NBA AM: Owners, Players Turn To Mediation
The NBA and players union have failed to come to terms in solidifying a new collective bargaining agreement over the past two years leading to the league imposed lockout July 1, the postponement of training camps and now the cancellation of the first two weeks of the 2012 season.
The ongoing labor dispute is forecasted to become even more contentious and ugly battle before experiencing a turn for the better.
The owners are projected to lose close $90 million in ticket revenues alone for cancelling the first 100 games of the season while the players stand to lose nearly $400 million for every month there’s no NBA action.
With talks at an impasse both sides have agreed to bring in an independent third party into the discussions to help them get over the proverbial hump..
The NBA and players will utilize the exact same federal mediator who was involved in trying to resolve the National Football League’s (NFL) labor dispute earlier this year.
Starting next Tuesday George Cohen, who serves as the director of the Federal Mediation and Conciliation Service, will oversee the negotiations between the players association and the NBA.
“I have participated in separate, informal, off-the-record discussions with the principals representing the NBA and the NBPA concerning the status of their collective bargaining negotiations,” Cohen said in a statement issued by the Washington-based FMCS.
Back in February and March of this year Cohen participated in labor talks between the NFL owners and its players over a two-week time period but wasn’t able to close the gap in their respective dispute.
Cohen clearly understands what at stake.
In a time when most focus only on the long term impacts to owners, players and to a lesser extent fans, the experienced mediator knows the labor dispute extends much deeper into the country’s economic realm.
“It is evident that the ongoing dispute will result in a serious impact, not only upon the parties directly involved, but also, of major concern, on interstate commerce — i.e., the employers and working men and women who provide services related to the basketball games, and, more generally, on the economy of every city in which those games are scheduled to be played,” Cohen said.
The NBA is indeed big business to local businesses.
According to a recent Wall Street Journal report, the Dallas Mavericks generated close to a $15 million economic benefit to the city of Dallas from hosting three NBA Finals games in June.
Another example, the Memphis Grizzlies attract over 40,000 visitors into the Memphis’ downtown for every home game which fuels businesses like bars, restaurants, parking garages and independent security contractors to name a few.
While the split of basketball related income has received the majority of the press, the true issue which could be stalling the talks is the players’ insistence on leaving the salary cap structure unchanged.
According to players union attorney Jeffrey Kessler the gap in revenue is close enough to overcome, but disagreements on how to handle the salary cap is holding up action from returning to the hardwood.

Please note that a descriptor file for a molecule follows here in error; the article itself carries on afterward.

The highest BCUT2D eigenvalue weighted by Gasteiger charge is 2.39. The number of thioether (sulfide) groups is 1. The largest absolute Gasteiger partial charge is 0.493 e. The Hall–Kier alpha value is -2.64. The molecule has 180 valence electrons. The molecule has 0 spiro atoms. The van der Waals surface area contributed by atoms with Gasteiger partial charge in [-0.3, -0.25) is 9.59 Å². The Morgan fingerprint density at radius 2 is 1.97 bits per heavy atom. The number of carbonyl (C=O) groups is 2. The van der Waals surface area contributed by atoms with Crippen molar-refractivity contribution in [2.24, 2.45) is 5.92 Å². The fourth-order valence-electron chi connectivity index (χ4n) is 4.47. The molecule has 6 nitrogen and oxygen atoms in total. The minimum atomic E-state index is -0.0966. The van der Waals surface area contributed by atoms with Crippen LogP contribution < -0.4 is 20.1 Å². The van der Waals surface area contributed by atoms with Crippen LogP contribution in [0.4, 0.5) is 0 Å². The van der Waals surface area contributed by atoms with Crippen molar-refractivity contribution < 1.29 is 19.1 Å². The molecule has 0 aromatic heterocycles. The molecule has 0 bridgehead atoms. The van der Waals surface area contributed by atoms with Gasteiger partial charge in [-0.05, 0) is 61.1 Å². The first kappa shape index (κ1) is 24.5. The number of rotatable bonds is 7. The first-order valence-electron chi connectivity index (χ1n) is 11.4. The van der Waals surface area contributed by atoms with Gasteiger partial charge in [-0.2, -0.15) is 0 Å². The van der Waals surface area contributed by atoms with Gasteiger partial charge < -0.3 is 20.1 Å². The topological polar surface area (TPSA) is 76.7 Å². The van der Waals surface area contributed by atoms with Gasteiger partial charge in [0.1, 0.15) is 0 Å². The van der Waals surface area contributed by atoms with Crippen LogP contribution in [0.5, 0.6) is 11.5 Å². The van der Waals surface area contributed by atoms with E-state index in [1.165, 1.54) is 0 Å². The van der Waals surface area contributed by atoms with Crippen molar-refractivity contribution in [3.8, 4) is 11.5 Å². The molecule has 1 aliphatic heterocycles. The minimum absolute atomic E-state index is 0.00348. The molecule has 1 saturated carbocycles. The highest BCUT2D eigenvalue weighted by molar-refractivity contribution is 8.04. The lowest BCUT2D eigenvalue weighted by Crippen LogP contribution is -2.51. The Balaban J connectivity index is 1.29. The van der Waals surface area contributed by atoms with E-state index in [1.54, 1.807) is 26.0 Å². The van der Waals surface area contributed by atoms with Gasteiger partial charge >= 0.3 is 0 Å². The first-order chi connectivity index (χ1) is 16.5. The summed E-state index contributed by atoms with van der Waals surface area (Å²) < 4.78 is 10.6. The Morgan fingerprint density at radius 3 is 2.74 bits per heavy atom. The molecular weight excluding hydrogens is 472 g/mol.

“The numbers are close enough that that wasn’t going to doom the season. The hard salary cap is what’s going to doom the season right now,” Kessler said earlier this week. “That’s the sticking point, because the numbers are close enough that if there was a fair system, the parties would find a way to get there.”
In essence the players have agreed to concede valuable percentage points in BRI in a new CBA and this means the transfer of $1 billion dollars back to owners over the next six years, but the league’s focus has shifted to ensuring a more competitive balance on the court – which means changes to the current salary cap system.
The owners first proposed a hard cap system which would remove popular exceptions which allow teams to spend over the cap. The players have voiced their displeasure with such a system all throughout the lockout.
Sources close to the situation say the league has since focused on strengthening the luxury tax penalty. Currently a franchise must pay a dollar for dollar penalty for every dollar spent above the threshold.
Sources say in order to create parity and reign in some of the big spenders in larger markets a penalty of $6 or higher for every dollar spent over the luxury tax threshold is needed.
100 Percent Healthy, Says Jonas Jerebko: Detroit Pistons power forward Jonas Jerebko missed all of last season due to a partially ruptured Achilles tendon suffered in the team’s first exhibition game.
Jerebko, the No. 39 overall pick in the 2009 draft, was coming off of a promising rookie campaign where he averaged 9.3 points and 6 rebounds per night and was figured to earn a heavy workload in Detroit’s thin frontcourt until the injury bug struck. He now insists he’s 100 percent recovered.
“I’m fine, I’m 100 percent healthy,” Jerebko told Vincent Goodwill of the Detroit Free Press. “Everywhere I go, that’s what people ask me. But I’m fine. I’m just ready for the season to start.”
The twenty four year old forward is anxious to get back to action; NBA action that is.
“My place is here in the States,” Jerebko said.
Jerebko played in Sweden and Italy professional leagues before being drafted into the NBA
“I’ve been through that phase of my life,” Jerebko responded when asked about playing overseas ball. “If other guys want to do that, that’s cool. I miss playing, I miss being out there with the guys. “I came into last year ready to make a jump, ready to be a leader.”Hopefully the lockout gets settled in the next month or so, but if not, maybe I’ll entertain playing elsewhere.